I have just returned from a visit to New York City to hear a lecture by Bill Noble on the gardens of the Cornish Colony in New Hampshire. I purposefully choose a hotel near the High Line when I am in New York and I had a nice walk there on Thursday morning. The grasses and perennials had not been cut down yet and looked spectacular gently blowing in the breeze.
I go to the High Line for inspiration. When I was designing public spaces in Peterborough, my goal was to create gardens of the highest quality possible with the resources available. As I studied public spaces, especially under the mentorship of my friend Lynden Miller, I began to learn the importance of making public spaces available to everyone. Lynden, who has designed many remarkable gardens in New York City, taught me many lessons about making everyone, no matter what their socioeconomic situation, welcome in public spaces.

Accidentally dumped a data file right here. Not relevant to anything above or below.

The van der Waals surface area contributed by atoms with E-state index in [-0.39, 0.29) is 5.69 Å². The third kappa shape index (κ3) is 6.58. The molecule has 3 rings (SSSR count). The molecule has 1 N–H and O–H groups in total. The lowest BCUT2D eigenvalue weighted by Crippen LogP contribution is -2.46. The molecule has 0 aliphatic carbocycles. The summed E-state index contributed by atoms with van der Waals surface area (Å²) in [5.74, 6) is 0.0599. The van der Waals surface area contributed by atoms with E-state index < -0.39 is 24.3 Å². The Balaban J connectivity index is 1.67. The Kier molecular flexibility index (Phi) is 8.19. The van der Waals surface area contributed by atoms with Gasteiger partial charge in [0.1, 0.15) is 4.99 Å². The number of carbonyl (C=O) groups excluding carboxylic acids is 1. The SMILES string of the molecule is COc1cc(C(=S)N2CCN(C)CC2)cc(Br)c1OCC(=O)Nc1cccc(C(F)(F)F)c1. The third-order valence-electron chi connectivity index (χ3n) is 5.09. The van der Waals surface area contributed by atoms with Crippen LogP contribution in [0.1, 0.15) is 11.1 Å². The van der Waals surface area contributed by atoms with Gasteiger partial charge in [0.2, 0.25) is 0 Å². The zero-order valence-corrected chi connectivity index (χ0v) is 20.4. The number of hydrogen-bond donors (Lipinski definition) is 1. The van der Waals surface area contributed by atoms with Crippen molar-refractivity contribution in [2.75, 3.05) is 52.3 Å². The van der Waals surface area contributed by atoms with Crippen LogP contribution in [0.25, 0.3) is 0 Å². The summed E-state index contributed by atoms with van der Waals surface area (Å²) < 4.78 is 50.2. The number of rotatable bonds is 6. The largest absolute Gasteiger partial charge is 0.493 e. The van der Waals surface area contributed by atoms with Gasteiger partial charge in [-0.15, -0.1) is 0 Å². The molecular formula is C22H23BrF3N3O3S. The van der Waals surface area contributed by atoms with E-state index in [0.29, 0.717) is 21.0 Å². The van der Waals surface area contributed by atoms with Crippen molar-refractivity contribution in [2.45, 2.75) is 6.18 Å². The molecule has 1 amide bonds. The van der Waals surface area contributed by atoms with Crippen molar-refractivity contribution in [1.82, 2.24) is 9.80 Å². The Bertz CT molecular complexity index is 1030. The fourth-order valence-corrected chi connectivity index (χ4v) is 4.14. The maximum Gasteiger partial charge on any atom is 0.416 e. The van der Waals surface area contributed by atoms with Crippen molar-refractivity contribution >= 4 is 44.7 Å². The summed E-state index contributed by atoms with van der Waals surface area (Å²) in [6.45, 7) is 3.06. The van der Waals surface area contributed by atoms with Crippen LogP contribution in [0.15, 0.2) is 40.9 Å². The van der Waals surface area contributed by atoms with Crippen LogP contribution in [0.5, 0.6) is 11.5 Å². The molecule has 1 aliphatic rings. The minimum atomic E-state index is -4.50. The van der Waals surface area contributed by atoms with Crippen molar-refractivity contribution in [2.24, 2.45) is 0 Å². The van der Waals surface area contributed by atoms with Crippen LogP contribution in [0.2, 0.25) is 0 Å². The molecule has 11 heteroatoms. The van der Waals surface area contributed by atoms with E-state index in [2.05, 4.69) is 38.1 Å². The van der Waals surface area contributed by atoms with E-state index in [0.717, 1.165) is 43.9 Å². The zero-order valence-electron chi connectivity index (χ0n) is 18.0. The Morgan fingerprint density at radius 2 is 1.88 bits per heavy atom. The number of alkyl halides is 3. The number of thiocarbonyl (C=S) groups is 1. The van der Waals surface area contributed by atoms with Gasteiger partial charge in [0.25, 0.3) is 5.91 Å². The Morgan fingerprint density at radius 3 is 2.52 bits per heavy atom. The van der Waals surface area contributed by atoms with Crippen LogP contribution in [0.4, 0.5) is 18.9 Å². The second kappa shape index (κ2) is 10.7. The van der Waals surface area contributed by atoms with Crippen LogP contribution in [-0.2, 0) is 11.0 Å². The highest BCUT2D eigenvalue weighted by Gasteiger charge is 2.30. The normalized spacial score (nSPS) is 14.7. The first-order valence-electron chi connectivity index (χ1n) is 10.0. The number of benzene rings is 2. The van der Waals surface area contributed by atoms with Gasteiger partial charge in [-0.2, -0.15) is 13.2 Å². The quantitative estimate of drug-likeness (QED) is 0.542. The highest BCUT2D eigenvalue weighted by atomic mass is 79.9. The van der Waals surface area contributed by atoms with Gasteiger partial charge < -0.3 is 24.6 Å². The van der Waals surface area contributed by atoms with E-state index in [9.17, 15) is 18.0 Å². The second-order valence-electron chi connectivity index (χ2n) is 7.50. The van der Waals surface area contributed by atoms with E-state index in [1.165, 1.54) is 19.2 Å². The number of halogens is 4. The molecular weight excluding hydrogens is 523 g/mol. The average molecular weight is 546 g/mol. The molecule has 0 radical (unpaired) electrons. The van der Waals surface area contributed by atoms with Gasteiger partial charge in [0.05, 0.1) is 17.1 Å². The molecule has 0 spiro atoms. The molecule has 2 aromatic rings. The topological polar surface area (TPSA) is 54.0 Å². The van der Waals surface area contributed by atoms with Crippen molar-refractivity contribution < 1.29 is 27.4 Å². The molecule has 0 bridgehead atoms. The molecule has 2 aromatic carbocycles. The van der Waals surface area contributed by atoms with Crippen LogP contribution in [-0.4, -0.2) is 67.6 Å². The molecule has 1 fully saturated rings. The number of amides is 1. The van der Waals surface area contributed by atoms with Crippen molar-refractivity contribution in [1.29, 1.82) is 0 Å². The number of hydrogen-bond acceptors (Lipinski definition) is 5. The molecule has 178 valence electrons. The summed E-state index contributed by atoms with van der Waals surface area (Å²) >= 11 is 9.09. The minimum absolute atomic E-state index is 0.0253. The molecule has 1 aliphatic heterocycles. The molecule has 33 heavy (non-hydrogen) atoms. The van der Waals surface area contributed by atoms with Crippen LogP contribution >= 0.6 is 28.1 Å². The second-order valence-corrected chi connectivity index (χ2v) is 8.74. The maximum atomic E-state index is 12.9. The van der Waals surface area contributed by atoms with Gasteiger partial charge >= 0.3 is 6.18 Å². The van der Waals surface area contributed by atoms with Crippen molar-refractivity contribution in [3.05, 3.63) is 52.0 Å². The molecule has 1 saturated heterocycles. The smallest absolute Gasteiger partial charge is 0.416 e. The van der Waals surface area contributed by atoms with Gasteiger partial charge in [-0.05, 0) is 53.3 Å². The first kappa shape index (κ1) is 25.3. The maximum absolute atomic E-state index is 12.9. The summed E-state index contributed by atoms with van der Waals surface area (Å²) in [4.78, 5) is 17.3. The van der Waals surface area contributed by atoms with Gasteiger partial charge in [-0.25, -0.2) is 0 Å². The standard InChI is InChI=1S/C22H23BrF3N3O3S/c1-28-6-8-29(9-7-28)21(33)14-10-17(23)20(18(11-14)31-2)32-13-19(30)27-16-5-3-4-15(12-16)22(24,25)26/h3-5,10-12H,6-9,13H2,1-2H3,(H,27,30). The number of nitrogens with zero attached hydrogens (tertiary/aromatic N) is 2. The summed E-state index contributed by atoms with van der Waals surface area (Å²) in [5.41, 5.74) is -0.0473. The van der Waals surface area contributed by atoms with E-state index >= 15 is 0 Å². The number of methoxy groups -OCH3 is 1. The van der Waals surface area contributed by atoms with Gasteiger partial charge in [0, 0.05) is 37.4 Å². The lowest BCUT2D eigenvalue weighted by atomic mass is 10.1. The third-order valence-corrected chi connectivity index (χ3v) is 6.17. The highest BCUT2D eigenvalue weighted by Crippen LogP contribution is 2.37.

The Friends of the High Line have taken inclusiveness a step further. At every entrance to the High Line, there are new placards welcoming all people to this public space. They are making a political statement against "the divisive, hateful speech we are hearing and witnessing across our country." I agree with the Friends of the High Line, this is a crucial moment to take a stand and I applaud their commitment to make "equitable and open spaces" that reflect not only the diversity of their community, but of our country and our world.